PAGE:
Exo Investing Blog

Will the next generation of fund managers & advisors be data scientists?


Lennart Asshoff, the CEO of Exo Investing, examines the rapidly changing nature of investment-related technology, in an exclusive article for What Investment.

Spotify, Netflix and Amazon: the last decade has erupted with tech companies leading the charge in the move from face-to-face to digital. Take this one step further and you can see technology surpassing human capabilities entirely. The use of data and artificial intelligence has enabled robots to cut out tumours, to create original novels and to recreate Van Gogh’s brush strokes.

Now we are at a tipping point in financial services: The move towards digital platforms has accelerated exponentially over the last 5 or so years; it feels like there are new robo-advisors being created almost weekly. Whilst some will be built based on fund manager expertise, more and more rely on algorithmic approaches programmed by data scientists.

Plus, news like last week’s article in the FT where Larry Fink, CEO of BlackRock, is quoted to have “thrown his lot in with the machines”, continues to add gravitas to the changing investment landscape, with a significant move towards machines rather than humans. Fink had just reduced the number of fund managers and shifted billions of dollars to a small division of the giant Asset Manager called Systematic Active Equities, a computer-powered “quantitative” investment unit.


The opportunity for data

At Exo, we have partnered with a purely quantitative asset management firm, because we believe in a statistical and analytical approach to investing. We know it’s not possible to predict the future, but, using algorithms that have been honed over 30 years, we are able to utilise the huge amounts of financial data that exists; to build portfolios that give each investor the highest probability of reaching their financial goals.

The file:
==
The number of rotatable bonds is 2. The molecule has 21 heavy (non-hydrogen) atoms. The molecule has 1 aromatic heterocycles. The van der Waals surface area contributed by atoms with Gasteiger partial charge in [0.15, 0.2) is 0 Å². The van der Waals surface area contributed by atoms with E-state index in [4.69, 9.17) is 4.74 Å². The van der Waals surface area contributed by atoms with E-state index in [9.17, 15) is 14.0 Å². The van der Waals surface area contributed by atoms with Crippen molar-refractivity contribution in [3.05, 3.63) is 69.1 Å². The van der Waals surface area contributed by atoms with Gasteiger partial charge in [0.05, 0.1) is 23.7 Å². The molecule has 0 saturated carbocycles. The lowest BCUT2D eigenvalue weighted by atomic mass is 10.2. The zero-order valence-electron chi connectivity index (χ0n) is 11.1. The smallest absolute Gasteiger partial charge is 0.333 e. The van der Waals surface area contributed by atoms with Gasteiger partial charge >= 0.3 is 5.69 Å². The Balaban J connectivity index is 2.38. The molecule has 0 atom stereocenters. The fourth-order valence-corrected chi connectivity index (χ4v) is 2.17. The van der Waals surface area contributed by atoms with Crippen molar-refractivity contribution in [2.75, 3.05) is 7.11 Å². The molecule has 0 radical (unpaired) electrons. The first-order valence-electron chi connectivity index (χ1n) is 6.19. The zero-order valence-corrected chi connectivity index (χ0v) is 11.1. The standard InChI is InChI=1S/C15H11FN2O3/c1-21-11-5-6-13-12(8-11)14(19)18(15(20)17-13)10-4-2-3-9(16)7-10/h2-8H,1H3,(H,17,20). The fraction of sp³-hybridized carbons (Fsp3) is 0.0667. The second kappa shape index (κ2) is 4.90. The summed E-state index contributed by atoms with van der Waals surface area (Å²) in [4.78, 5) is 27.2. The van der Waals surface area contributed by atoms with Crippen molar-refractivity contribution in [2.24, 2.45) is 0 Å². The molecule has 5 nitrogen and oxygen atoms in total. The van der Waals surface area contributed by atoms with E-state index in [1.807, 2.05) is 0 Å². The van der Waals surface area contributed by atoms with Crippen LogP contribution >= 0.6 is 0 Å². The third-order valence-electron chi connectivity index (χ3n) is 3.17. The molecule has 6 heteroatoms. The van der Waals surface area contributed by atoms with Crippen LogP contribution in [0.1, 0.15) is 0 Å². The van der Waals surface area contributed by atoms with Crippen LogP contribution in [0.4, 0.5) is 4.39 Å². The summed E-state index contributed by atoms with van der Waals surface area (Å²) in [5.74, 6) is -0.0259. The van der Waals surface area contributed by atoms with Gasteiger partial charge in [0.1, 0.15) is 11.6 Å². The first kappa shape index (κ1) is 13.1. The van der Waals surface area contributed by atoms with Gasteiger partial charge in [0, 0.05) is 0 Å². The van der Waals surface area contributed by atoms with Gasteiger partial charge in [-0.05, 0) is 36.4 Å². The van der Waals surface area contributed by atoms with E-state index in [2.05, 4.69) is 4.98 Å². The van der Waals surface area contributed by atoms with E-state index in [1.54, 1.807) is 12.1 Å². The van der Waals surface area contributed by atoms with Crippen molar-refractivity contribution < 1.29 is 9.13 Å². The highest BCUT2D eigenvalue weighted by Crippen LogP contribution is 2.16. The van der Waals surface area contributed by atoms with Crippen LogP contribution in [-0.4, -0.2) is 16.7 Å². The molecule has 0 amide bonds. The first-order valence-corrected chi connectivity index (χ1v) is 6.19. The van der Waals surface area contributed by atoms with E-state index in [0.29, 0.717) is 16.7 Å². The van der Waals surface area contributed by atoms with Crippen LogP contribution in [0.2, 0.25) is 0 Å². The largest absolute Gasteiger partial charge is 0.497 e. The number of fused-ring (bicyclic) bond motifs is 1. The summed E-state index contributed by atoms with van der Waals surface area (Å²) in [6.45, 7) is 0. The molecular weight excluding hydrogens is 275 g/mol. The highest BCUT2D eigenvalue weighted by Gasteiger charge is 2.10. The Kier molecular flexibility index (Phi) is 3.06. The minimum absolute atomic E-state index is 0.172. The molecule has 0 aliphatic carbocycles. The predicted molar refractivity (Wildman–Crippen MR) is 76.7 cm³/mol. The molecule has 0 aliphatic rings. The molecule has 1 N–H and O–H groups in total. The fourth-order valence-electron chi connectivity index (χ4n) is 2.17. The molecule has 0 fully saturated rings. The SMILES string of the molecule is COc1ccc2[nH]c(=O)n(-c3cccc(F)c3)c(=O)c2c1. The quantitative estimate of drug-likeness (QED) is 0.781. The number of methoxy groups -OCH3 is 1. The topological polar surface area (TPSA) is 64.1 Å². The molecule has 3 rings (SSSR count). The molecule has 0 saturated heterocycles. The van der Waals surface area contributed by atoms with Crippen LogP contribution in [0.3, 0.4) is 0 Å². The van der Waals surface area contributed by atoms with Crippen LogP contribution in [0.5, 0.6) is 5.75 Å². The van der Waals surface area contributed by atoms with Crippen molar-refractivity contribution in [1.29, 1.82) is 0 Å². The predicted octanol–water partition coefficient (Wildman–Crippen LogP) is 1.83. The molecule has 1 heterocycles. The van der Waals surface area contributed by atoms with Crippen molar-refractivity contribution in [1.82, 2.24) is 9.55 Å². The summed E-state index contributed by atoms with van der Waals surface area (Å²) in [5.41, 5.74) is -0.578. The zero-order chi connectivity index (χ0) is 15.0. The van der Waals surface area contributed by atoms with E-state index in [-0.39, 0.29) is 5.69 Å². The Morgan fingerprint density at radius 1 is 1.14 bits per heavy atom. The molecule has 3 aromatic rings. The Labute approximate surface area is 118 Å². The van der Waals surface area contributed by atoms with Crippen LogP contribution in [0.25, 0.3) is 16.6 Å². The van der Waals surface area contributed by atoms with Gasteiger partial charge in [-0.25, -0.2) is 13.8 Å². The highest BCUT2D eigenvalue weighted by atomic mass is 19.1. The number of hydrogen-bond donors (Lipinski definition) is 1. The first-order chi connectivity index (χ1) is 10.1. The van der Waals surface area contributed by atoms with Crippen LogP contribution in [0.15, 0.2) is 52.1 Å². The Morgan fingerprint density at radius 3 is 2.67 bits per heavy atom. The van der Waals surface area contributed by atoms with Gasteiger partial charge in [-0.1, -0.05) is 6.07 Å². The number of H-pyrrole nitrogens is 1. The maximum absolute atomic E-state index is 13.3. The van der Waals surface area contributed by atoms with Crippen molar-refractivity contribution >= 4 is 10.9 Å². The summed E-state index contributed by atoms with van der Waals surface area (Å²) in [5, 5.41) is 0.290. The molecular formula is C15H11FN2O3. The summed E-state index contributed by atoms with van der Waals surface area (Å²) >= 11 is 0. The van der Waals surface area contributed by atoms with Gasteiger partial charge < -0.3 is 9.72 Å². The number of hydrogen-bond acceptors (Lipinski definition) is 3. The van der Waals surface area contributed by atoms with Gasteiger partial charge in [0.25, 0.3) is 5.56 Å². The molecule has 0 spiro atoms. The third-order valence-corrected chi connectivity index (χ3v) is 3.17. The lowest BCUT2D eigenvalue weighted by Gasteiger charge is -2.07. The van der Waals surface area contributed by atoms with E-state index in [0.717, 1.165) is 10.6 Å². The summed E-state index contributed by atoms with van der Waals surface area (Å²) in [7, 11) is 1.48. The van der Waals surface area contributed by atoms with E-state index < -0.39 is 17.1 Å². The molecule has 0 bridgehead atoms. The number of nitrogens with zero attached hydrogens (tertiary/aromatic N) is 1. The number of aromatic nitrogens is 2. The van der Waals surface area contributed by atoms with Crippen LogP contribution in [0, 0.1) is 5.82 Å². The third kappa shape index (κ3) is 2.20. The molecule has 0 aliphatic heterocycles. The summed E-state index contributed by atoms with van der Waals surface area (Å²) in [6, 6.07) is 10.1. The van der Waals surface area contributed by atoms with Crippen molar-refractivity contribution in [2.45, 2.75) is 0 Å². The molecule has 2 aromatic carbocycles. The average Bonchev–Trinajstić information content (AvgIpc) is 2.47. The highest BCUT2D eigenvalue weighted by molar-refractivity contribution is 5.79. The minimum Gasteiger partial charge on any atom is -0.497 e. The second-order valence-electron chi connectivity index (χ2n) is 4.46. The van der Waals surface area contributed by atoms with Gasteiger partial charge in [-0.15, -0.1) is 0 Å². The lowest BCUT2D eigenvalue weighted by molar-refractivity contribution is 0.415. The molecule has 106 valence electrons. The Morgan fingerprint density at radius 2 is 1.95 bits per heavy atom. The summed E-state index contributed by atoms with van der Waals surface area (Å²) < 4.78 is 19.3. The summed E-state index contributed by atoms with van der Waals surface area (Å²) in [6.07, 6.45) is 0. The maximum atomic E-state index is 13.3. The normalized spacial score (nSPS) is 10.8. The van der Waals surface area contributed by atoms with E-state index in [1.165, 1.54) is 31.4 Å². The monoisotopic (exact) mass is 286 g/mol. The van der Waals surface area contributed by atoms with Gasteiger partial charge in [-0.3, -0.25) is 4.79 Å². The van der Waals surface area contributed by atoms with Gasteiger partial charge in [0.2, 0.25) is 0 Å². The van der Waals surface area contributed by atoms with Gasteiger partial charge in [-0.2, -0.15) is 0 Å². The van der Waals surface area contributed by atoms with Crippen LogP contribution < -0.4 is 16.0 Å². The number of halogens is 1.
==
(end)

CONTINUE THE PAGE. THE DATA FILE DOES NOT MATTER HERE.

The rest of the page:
Antonio Melé, our CTO believes that ‘financial data is a mostly untapped opportunity; never before has there been so much data available to create investor value, such as portfolio personalisation at scale.’

This highly sophisticated quantitative analysis technology behind Exo has previously been available, but only to institutional investors and the very wealthy customers of Private Banks.

Running millions of calculations, minute after minute — has been always been expensive.

However, the advancements in parallel processing, the availability of cloud based support and the development of machine learning has made it possible for us to offer the major benefits and improvement in investment outcomes — including individualised products — to a much wider audience, online, and at the same low price as digital wealth managers.


Humans have limits

Fund management has always existed on the premise of data analysis, however the sheer volume and complexity now required goes so far beyond what a human is capable of. It literally isn’t possible for a human to do thousands of calculations in a split second, and you definitely can’t teach someone to do that — but a machine can.